Wednesday, May 28, 2008

so long status quo

Once upon a time, I wanted to work from home. I got lucky and found medical transcription. A good friend started her own company and trained me on the job. I've been doing it for nine years now, and women I meet at the ball field are often jealous. They don't realize that I don't currently have the flexible hours everyone assumes with medical transcription. I have a set shift and punch a cyber time card. They also don't realize I do it eight hours a day. ( I used to do it less. I never got the Sunday night blues when I typed only four or five hours a day. It fit nicely in between playtime and nap times with my children). And they don't realize I have to work on Sunday. But all those things they didn't realize, didn't matter really. Because working from home was my original goal, and I still had that.

But tomorrow is my very last day as a medical transcriptionist. I'd tell you my new title for my new job, but I don't really know what it is. The main idea, though, is that I'll be writing. I'll have to be inventive, and I'll use completely different skills. I'm nervous. I can't say I feel exactly sad to leave transcription. But I still have the sinking feeling that comes with letting go.

The best part, of course, is that I still get to work from home. I like it here. I like the little boys who live here, even the two older ones who dare to summer vacation all around me even now while I'm so distracted over starting a new job. Even the youngest one who as I write this is leaning against his bedroom door over and over so I will realize he is out of the toddler bed and wants returned to it.

I'm terribly afraid I'm going to fail. But I like the feeling that maybe this is brave. The real kind of brave - the kind that leads to happy. A place I'll be able to look back from and thank God that I let go.

Friday, May 23, 2008

Maria Chapman

Today I'm thankful I'm a Christian. I wouldn't normally say it that way. As if I had picked from the various religions like I choose a drink at a restaurant. But that's kind of how I feel. There are several out there after all, and today I'm glad for mine. I heard yesterday the tragic news that Stephen Curtis Chapman's youngest daughter was killed in an accident in his very own driveway with family members watching. I almost couldn't bear the news and couldn't imagine how they were bearing it. I went online immediately to snatch at any news of it and hopefully to see how the Chapmans were doing. I knew they would be broken and horrified and clinging to each other. But I wanted to see or hear from them in any small way. I needed to see that faint but resolute glimpse of hope that Christians often reveal in times of crisis. It seems so obvious to despair, to lose faith, to curse it even, when something so unspeakable happens. I wanted to see the proof that they had not chosen the obvious.

Well, I found it of course. There was already a fund set up in their daughter's name to help orphans around the world. There was a blog written by their manager and assuring everyone that the family still believed. The simple fact that they had created a place for me to grieve and to relieve at least a little my sense of helplessness - it was the glimpse I needed to see.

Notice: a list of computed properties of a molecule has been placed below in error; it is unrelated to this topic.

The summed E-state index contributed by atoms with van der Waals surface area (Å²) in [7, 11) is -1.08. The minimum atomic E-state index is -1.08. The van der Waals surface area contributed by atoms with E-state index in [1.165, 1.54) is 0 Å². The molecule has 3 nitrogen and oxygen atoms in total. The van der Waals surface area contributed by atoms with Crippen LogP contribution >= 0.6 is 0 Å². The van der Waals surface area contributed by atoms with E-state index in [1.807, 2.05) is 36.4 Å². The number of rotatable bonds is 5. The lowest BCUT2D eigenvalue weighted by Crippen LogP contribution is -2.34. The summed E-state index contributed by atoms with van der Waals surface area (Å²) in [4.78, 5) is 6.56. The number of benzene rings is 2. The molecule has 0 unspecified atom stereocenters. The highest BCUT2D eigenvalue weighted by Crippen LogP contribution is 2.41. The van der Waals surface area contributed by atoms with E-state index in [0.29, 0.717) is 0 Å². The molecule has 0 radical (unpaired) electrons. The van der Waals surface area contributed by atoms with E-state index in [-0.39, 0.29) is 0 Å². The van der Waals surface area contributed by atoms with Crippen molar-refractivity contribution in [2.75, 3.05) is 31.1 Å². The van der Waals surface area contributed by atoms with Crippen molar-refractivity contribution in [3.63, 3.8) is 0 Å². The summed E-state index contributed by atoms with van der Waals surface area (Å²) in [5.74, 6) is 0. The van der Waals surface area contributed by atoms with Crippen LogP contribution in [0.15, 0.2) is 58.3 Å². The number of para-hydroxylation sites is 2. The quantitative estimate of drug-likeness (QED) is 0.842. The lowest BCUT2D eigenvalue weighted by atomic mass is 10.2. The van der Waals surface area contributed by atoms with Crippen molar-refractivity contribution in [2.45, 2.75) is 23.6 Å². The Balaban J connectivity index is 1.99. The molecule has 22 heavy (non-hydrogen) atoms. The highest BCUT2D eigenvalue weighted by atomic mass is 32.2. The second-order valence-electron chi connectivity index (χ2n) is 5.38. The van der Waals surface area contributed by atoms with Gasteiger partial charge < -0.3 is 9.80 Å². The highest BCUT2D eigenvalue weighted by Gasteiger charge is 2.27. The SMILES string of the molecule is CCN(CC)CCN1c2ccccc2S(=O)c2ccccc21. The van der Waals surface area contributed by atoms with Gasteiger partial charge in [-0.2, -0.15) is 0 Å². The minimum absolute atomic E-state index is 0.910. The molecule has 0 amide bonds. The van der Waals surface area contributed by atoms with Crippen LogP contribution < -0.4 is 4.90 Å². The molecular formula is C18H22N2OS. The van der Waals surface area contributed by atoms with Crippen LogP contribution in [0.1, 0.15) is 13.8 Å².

Felicity wrote a beautiful post about the tragedy. She said our faith does not always provide answers but that it always gives comfort. The hope of eternity. I don't know of any religion that has a prettier version than ours. Not only do we believe that we go on, but that we get to meet and be with our God, our loved ones, and all people of faith who have ever and will ever live. Not only do we go on, but we do it in a place with no more tears or sadness, nor more sickness or pain. Perhaps there are better versions out there, but I don't know of them.

I wrote several posts ago about a minister and author who believes in God but not eternity. She said she did not want to live forever, because she was tired of herself. I get that. I'm tired of myself too. I bet sometimes Stephen Curtis Chapman is tired of himself - all the quirks and sins and struggles none of us see. But I know today he is glad that he believes.

Because I know he was not tired of her.

Tuesday, May 20, 2008

I miss them already

It's graduation season.  Prepare for a ridiculous amount of sentiment on serenity now, because I saw my children at senior graduation from the moment I dropped them at the door to kindergarten that first day.  You can tell me again that it goes all too quickly if you'd like, but you're talking to a girl who knows.

Mom tells me that every season of life is enjoyable.  But last night I heard something that made me question everything she has ever told me.  I had to wonder - in a shocked and conspiratorial sort of whisper - Maybe Mom is LYING.

It happened while I was otherwise ignoring a sitcom on t.v.  I don't even know if it was a graduation episode, although I'm thinking so.  Because I suddenly heard the mother give a tearful, melodramatic speech about children growing up.  It was one of the moments when I remember that behind every show - comedic, dramatic, action - there lies at least one true writer - the kind of person trying to capture the whole wide world with their words.  The mother listed off the things we teach our children - I only remember one, and I'll make up the rest for you here:  We teach them to use a fork, she said.  And to spell their own name and to look both ways before they cross the street.


"And then we realize," (and this is the part that made me sit straight up and choke from the truth of it), "All along, we were really just teaching them to leave."